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Civility Isn’t Weakness—It’s How We Win

A commitment to civility is first and foremost about not becoming what we oppose.

· 4 min read
Civility Isn’t Weakness—It’s How We Win
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As the culture war continues to roil, partisans from across the political spectrum increasingly claim that the time for civility—if there ever was one—has passed. New York Post editor Sohrab Ahmari writes that conservatives should eschew civility in favor of an all-out brawl, arguing that “progressives understand that culture war means discrediting their opponents and weakening or destroying their institutions. Conservatives should approach the culture war with a similar realism. Civility and decency are secondary values.”

Former chairman of the Democratic Congressional Campaign Committee Steve Israel concurs. Inverting Michelle Obama's famous mantra “when they go low, we go high,” Israel asserts that when Republicans go low “you hit them on the head with a two-by-four.”

By “civility,” such critics usually mean passivity and obsequious politeness. They see advocates of civility as doormats for bullies, narcissistically preoccupied with being “nice.” To them, our pie-in-the-sky perspective will merely encourage the enemy to storm our gates.

These folks see our culture war as a zero-sum conflict in which every inch of ground ceded is a step towards annihilation and whichever side plays dirtier will have the advantage. In this conception, civility is akin to pacifism or non-violent resistance: high-minded and maybe even morally righteous, but ultimately naïve. Imposing restrictions on how our own side operates just means that we can't fight as effectively as our opponents. The more civil we are, they argue, the more likely we are to lose. And since the stakes are high—the culture war now implicates our political, media, academic, and social institutions, after all—this is not the time to give quarter.

This conception misunderstands the kind of civility we advocate. It does not involve sacrificing our moral convictions, pretending to believe things we know are not true, or allowing ourselves to be bullied. Far from it. A commitment to civility is first and foremost about not becoming what we oppose. If we sacrifice our principles when it is politically convenient, how can we claim to have ever truly held them? We must commit to the norms of civility that ground our social order because it is precisely those norms that we are fighting to preserve.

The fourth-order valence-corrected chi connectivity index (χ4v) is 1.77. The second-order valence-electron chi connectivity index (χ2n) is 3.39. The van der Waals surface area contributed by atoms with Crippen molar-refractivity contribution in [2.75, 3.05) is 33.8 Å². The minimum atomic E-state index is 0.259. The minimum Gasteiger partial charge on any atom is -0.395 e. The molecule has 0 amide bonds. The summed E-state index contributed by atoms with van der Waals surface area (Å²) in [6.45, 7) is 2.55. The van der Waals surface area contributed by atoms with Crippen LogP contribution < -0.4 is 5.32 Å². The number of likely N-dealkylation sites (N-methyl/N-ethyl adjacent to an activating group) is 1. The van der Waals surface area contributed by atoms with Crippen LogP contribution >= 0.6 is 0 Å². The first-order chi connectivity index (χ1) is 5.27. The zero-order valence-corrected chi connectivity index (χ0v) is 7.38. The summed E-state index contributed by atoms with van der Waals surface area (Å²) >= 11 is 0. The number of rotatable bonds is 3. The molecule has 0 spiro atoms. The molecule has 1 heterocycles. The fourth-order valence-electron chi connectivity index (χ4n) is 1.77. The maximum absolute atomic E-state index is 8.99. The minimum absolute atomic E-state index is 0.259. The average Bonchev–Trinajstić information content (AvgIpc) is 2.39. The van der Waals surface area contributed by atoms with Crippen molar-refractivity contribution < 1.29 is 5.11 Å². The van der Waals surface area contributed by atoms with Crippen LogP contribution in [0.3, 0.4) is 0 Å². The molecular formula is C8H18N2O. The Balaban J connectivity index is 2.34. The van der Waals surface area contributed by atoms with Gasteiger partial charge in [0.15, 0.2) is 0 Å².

Critics assume that a display of hostility towards adversaries is a sign of strength and will help us rally supporters around our flag more effectively—but that's simply not true. In 2018, Stephen Hawkins, Daniel Yudkin, Miriam Juan-Torres, and Tim Dixon polled 8,000 respondents for a study called, "Hidden Tribes: A Study of America's Polarized Landscape." The researchers found that 67 percent of Americans belong to what they call the "Exhausted Majority." These men and women are "ideologically flexible," have complex views and open minds on a variety of topics, and tend to view political issues "without the lens of tribalism," which makes them more open to persuasion.

This 67 percent feel "fatigued by US politics today." As one 63-year-old respondent from Texas puts it, "We gotta meet in the middle, this entire country is based on compromise." Large majorities endorsed the statements "the people I agree with politically need to be willing to listen to others and compromise" (65 percent of the Exhausted Majority) and “we need to heal as a nation" (64 percent).

When we attack our political opponents’ characters and impugn their motives—even when we’re simply copying the tactics our adversaries are using against us—we alienate the Exhausted Majority. They conclude that we don't share their values: we’re not interested in listening or making compromises. The shriller our vituperation, the more we push away the unconverted. And the Exhausted Majority is right to distance themselves from us because such behavior communicates that gaining a cheap victory over the enemy is more important to us than improving society. And why should they favor us over our opponents if our rhetoric and tactics mirror the opposition’s so closely that it’s nearly impossible to tell the two sides apart?

The polarized intensity of social media can dupe us into thinking that politics is a battleground on which two highly partisan teams duke it out for the soul of our nation. But in fact, extremists of all stripes make up only a small proportion of the US population. Social justice warriors comprise a mere 8 percent of the electorate. Members of the far right make up just 6 percent. Politics is less like a battlefield than an open-air mall with two competing ice cream vendors. Some already know which ice cream they prefer, but two thirds of potential customers are still undecided. In this environment, whoever markets their products to the quiet majority—not with rage and insults, but with reason and compassion—is going to win more customers. That is how you build a coalition, and coalition building is how you enact change in a democratic system.

Appeals to civility aren’t merely virtue signals or appeals to sing “Kumbaya” with people who would destroy us if they had the chance. Civility itself is one of our core principles, and to protect it we must practice it even when it is most difficult. This means foregoing the instant gratification of vitriol for the longer-term goal of converting our enemies—otherwise, even if we destroy them, we will destroy ourselves in the process.

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